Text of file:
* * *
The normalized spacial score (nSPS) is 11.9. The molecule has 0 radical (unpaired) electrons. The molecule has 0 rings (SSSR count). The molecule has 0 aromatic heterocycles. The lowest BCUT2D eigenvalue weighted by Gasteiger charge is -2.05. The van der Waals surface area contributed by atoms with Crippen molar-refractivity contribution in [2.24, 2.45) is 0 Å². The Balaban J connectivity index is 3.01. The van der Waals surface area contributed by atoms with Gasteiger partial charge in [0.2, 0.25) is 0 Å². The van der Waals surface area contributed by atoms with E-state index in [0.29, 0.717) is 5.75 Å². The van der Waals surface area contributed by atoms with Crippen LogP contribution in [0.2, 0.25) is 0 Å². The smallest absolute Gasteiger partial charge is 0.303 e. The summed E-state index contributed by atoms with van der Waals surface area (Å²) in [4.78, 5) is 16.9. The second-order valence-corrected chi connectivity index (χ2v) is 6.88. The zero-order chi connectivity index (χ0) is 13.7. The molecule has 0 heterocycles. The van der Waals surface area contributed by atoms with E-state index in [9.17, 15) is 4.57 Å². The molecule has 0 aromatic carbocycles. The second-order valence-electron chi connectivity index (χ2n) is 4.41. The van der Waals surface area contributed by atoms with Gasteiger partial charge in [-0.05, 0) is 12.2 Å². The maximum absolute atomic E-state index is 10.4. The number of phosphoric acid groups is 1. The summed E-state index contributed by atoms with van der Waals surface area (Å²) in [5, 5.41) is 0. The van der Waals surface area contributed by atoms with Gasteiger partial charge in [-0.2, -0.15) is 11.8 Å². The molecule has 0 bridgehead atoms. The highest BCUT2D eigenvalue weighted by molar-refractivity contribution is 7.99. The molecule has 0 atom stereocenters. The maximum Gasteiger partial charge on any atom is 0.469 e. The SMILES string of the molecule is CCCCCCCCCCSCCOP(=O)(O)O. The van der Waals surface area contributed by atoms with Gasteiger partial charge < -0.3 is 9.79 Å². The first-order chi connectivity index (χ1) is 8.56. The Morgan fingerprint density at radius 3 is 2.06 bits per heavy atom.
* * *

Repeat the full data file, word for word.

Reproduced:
The normalized spacial score (nSPS) is 11.9. The molecule has 0 radical (unpaired) electrons. The molecule has 0 rings (SSSR count). The molecule has 0 aromatic heterocycles. The lowest BCUT2D eigenvalue weighted by Gasteiger charge is -2.05. The van der Waals surface area contributed by atoms with Crippen molar-refractivity contribution in [2.24, 2.45) is 0 Å². The Balaban J connectivity index is 3.01. The van der Waals surface area contributed by atoms with Gasteiger partial charge in [0.2, 0.25) is 0 Å². The van der Waals surface area contributed by atoms with E-state index in [0.29, 0.717) is 5.75 Å². The van der Waals surface area contributed by atoms with Crippen LogP contribution in [0.2, 0.25) is 0 Å². The smallest absolute Gasteiger partial charge is 0.303 e. The summed E-state index contributed by atoms with van der Waals surface area (Å²) in [4.78, 5) is 16.9. The second-order valence-corrected chi connectivity index (χ2v) is 6.88. The zero-order chi connectivity index (χ0) is 13.7. The molecule has 0 heterocycles. The van der Waals surface area contributed by atoms with E-state index in [9.17, 15) is 4.57 Å². The molecule has 0 aromatic carbocycles. The second-order valence-electron chi connectivity index (χ2n) is 4.41. The van der Waals surface area contributed by atoms with Gasteiger partial charge in [-0.05, 0) is 12.2 Å². The maximum absolute atomic E-state index is 10.4. The number of phosphoric acid groups is 1. The summed E-state index contributed by atoms with van der Waals surface area (Å²) in [5, 5.41) is 0. The van der Waals surface area contributed by atoms with Gasteiger partial charge in [-0.2, -0.15) is 11.8 Å². The molecule has 0 bridgehead atoms. The highest BCUT2D eigenvalue weighted by molar-refractivity contribution is 7.99. The molecule has 0 atom stereocenters. The maximum Gasteiger partial charge on any atom is 0.469 e. The SMILES string of the molecule is CCCCCCCCCCSCCOP(=O)(O)O. The van der Waals surface area contributed by atoms with Gasteiger partial charge < -0.3 is 9.79 Å². The first-order chi connectivity index (χ1) is 8.56. The Morgan fingerprint density at radius 3 is 2.06 bits per heavy atom.